After several weeks of basking in the Ohio summer with my family, swimming and eating ice cream and watching Call the Midwife with my mom, Jack and I boarded a plane bound for Los Angeles, the home for our next chapter.
It had been a month of comfort and sunshine, wrapped in love. Familiarity filled my days, the vibrant green landscape, wood smoke, gardenias, the sounds of cicadas, the chill of pool water brought memories of childhood flooding back. With them, they brought a childlike sensibility I am too often busy to remember.
Then, the day of our departure arrived, and I was jarred back into the uncomfortable loneliness of adulthood. Joyful, playful, beautiful things replaced suddenly with lists of utilities companies to call, earthquake preparedness to-dos, questions about car insurance, unfinished job and program applications, et cetera. With tears welling in my eyes, the day suddenly as drizzly and gray as my mood, I reluctantly dragged my heavy suitcase away from our family home to the car. Off we went.
Receiving an email from our realtor summarizing the three houses we planned to see the next day that began, “Well, this is disappointing,” on the way to the airport certainly did not help.
If my emotional landscape were a garden, I’d have several rows dedicated to varieties of anxiety: anticipation anxiety, generalized anxiety, separation anxiety, social anxiety, to name a few. My anxiety is eased by comfort. August at home brought me peace; moving – imbued with uncertainty and instability – undoes all of that.
A few weeks ago, the New York Times published a story about a renewed search for answers in Amelia Earhart’s disappearance and presumed death. A picture of Earhart standing proudly beside her aircraft. I was struck by her seeming confidence in the face of uncertainty, in the face of danger. She was radiant in the light of adventure. It was she who said, “Adventure is worthwhile in itself.”
I am not a person who seeks adventure; I seek safety. Though I am well-traveled, though my husband and I are moving clear across the country, though I have lived in Vermont, Connecticut, England, New York, I do not choose adventure for its own sake. I have leapt for the sake of other things, like love, responsibility, education, edification. I function by virtue of preparation. (I’ve made sure even our cat has a disaster and first aid kit.) I fear losing those I love most. I fear losing control, so I avoid danger by avoiding and mitigating risk.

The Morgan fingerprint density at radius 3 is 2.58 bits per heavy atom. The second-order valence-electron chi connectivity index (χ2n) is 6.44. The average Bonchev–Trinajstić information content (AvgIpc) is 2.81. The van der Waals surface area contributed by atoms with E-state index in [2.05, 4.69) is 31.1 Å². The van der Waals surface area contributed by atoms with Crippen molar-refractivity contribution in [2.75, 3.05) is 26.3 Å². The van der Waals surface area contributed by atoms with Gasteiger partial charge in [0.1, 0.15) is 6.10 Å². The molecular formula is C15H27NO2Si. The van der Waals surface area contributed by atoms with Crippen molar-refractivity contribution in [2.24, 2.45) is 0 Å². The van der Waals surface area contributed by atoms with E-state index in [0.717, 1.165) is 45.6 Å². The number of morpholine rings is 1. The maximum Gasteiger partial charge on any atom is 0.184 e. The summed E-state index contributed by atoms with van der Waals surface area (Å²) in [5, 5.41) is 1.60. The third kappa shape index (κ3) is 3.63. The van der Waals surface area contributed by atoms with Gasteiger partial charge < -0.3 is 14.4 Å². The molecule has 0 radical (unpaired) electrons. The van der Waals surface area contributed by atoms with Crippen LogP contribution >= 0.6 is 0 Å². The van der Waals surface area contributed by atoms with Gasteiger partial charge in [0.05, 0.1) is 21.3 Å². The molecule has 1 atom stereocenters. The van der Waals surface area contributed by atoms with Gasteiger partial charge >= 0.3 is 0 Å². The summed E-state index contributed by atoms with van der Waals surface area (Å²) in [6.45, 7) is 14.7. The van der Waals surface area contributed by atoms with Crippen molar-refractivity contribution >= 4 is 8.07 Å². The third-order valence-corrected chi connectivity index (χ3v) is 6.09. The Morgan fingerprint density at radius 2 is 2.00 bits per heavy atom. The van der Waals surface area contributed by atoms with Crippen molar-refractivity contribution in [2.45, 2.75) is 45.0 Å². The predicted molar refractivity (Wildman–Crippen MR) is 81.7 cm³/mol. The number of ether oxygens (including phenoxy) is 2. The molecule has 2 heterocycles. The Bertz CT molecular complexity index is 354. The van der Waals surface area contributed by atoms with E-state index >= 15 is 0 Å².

Rest, as opposed to risk, is expansive to me. When I can turn the dial down on my anxiety, I thrive, my parasympathetic nervous system thawing the rest of my mind. In a less defended state, I can see more clearly. I can love more deeply. I can be more creative, more authentic.
As Jack and I rushed through the airport to our gate under the sickening glow of fluorescent lights, all I could think was, “I want to go home. I want to turn around and go back.” There’s nothing like air travel in 2019 to make you miss the warmth and loving embrace of home.
Jack tried to kindly remind me of the reasons we’d chosen Los Angeles for our new home. A new pace, the opportunity to explore a new city before we have children, and most importantly, living in the same city as my brother. Could I allow something else to replace my anxiety? Could I displace, for a time, my myriad worries about highway traffic, natural disasters, snakes, heat stroke, and not finding a house, to allow a little room for joy? Could I lean in, just slightly, to adventure?
Well, as I do, I looked up the etymology for “adventure.” While I assumed it was derived from some shorthand for jumping carelessly off a metaphorical cliff without regard for personal safety or preservation of life, I was surprised to find that “adventure,” derived from the Latin word for “arrive,” at one point was most accurately described as “a wonder, a miracle, accounts of marvelous things.” Now, presence is something I can get behind, even in the midst of discomfort or sadness. That leaves room for delight and discovery.
Nearing the end of the boarding process, a boisterous little girl walked down the aisle with her family. She said aloud to the plane, “Where are all the California people???” And as she passed our row, she turned to Jack and me, continuing, “Heyyyy!” We all laughed.
Barreling down the runway a few minutes later, I felt something like excitement rise within me. The clouds lifting to reveal thick stripes of pink and orange, my dear hometown wishing us farewell for now.